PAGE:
Jun
10

Culture + Mindset Shift: The Next Big Idea

“Most of us spend our lives acting rationally in response to a world we recognize and understand but which no longer exists.” ~ Eddie Obeng

As the 21st century unfolds, it is increasingly apparent to us all that the majority of our systems, enterprises, educational institutions and organizations were designed for yesterday’s world. It’s as if all the rules about how our world works suddenly changed overnight and we woke up the next morning scrambling to adapt. How do we cope with this new challenge of ever lasting rapid change?

Clearly we need more creativity, more efficient methods for faster innovation, right?

If you search Amazon under ‘creativity’ you will find over 90,000 books you can access to help you. Go to Google and enter creativity + innovation and you will find even more resources- over 30 million hits related to these subjects. Certainly creativity and innovation are essential necessary ingredients, and ultimately provide the ‘key to unlock the door’, but we all know that new ideas and innovations fail and go through change at alarmingly fast rates and take time to perfect. The innovative changes we implement today might take 2 years or more to yield any results (assuming they work at all); leaving us far behind as change continues, on a daily basis, to occur.

With all the great leaders and books, workshops, seminars and conferences on leadership and management you would think our world would be pretty good at implementation at this point, wouldn’t you?  And yet our ideas about implementation and great leadership have come from a culture where smart people where able to dig deep to uncover the single most correct answer- ‘the thing to do’ and then charged to act upon it to produce ‘the result desired’. And that leadership and change management rule too was thrown out over night.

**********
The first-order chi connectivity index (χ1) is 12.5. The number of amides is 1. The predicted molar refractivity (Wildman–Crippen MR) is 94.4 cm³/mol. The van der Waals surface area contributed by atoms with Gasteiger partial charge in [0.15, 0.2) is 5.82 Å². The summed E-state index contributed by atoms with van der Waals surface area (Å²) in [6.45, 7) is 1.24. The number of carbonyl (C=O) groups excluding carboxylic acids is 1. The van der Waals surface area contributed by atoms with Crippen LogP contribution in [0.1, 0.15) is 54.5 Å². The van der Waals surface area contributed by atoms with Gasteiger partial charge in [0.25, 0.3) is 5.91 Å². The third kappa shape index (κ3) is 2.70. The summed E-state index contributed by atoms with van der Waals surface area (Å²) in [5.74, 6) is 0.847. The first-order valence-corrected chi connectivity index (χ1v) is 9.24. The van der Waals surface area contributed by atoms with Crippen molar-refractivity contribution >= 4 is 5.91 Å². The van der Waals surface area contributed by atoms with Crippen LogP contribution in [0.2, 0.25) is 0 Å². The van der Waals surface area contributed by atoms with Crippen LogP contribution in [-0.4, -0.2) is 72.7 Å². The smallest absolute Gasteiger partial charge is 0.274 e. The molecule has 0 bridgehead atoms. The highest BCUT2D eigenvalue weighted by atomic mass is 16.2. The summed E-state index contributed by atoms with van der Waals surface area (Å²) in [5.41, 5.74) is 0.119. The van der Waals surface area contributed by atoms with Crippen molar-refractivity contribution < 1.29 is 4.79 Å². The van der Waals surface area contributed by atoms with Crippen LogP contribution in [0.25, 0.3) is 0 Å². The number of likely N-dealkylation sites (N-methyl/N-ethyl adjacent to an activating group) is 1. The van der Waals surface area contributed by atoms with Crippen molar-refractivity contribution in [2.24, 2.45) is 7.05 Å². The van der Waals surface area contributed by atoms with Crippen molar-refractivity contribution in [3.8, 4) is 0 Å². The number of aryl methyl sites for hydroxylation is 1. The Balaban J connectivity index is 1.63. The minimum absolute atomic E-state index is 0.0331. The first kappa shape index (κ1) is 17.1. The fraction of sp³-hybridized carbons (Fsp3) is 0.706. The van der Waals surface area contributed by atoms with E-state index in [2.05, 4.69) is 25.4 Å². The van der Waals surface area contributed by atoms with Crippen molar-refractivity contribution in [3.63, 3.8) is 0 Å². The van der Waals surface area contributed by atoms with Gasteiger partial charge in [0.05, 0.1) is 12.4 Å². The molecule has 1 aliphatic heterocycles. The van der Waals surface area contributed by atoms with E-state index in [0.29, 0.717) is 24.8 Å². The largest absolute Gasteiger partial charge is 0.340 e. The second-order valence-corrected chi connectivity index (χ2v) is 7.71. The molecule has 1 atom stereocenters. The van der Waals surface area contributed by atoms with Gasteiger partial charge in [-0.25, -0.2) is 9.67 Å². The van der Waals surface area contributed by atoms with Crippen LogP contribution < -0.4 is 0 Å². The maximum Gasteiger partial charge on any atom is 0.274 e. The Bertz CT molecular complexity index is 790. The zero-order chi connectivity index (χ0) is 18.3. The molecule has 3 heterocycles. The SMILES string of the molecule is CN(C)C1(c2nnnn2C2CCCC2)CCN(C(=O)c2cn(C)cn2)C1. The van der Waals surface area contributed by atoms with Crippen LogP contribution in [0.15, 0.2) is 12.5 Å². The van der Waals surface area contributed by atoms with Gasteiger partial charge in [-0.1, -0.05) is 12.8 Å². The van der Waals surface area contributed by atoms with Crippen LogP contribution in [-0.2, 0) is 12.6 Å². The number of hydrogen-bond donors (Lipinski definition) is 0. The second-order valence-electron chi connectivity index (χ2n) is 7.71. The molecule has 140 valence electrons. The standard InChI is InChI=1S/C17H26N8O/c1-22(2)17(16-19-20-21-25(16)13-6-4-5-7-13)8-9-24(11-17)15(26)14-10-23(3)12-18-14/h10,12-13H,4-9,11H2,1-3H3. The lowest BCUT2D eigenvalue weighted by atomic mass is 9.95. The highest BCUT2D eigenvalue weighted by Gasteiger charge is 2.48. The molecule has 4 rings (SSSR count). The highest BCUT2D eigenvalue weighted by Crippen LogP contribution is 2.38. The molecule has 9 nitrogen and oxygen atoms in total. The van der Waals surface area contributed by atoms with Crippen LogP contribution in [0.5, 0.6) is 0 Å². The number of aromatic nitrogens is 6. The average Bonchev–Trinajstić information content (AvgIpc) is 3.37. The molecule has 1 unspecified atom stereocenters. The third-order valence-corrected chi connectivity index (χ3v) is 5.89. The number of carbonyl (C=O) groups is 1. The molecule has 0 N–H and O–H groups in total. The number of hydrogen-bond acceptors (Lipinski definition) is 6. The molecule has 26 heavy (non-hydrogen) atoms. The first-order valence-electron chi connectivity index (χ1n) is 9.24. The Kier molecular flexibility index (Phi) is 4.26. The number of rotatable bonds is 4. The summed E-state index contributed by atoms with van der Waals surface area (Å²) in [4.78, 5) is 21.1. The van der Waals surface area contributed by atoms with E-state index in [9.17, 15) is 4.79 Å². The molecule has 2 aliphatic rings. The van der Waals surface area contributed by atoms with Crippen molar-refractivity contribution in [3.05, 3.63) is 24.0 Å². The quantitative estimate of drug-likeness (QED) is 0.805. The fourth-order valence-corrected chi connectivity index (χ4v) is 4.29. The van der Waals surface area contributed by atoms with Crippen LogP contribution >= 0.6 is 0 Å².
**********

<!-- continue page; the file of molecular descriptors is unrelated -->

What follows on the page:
So where are the answers?

According to Venture Capitalist and Innovation Ecosystem Global specialist Victor Hwang:

“For the longest time, most of us believed that business was business. That emotion didn’t matter. That dispassionate, rational decision-making should dictate how we run organizations.

WE WERE WRONG.

We now realize that innovation comes not from raw economic ingredients, whether land, labor, capital or technology. It comes from a recipe.

And that recipe is based on patterns of behavior at the individual level. That is, culture. Culture affects how efficiently people combine together to solve problems. This applies to all forms of economic activity: startups, incubators, corporate initiatives, mentoring programs, entrepreneurial education and so on.

The way people interact at the micro level affects the system at the macro level.

When you create a culturally rich innovation environment, ideas spread and grow like a weed in a rainforest. But we don’t transform culture by ordering people around. Or moving money from one pocket to another. Or constructing monuments to our own genius.

We change culture by starting at the foundation. We start with individuals. We build roots before branches. Innovation is basically the opposite of mass production. We don’t want predictable crops. We want weeds. And weeds are birthed from uncontrolled environments. A rainforest is a good example of an uncontrolled environment.

What causes weeds to flourish is what we can’t see. The most important things in Rainforests are our mindsets, our culture and these things are invisible. The good news is that mindsets can be changed and culture is free.”

Victor Hwang
The Rainforest Blueprint: How to Design Your Own Silicon Valley
Unleash an Ecosystem of Innovation in Your Company, Organization, or Hometown

In this interesting Ted talk, Eddie Obeng argues that instead of looking for the right answer at the right time, it’s about unlearning, as well as transforming how we think, how we work and who we connect with.

It seems that a cultural mindset shift might be the solution- the big idea- we all are looking for. 12 minutes is all you need to begin to understand how to transform your own.

http://youtu.be/EjSuaeVfE9I

 

About Lisa Canning

“Vowels are to words what creativity is to the world~ basic and necessary.”

Lisa Canning is the founder of IAEOU, the Institute for Arts Entrepreneurship (IAE) and Entrepreneur the Arts.

What motivates you to explore your creativity? Follow me @EntretheArts

Need a magic creativity wand? Let’s start with the clarinet and see what it inspires you to dream and do.

 

 

 

 

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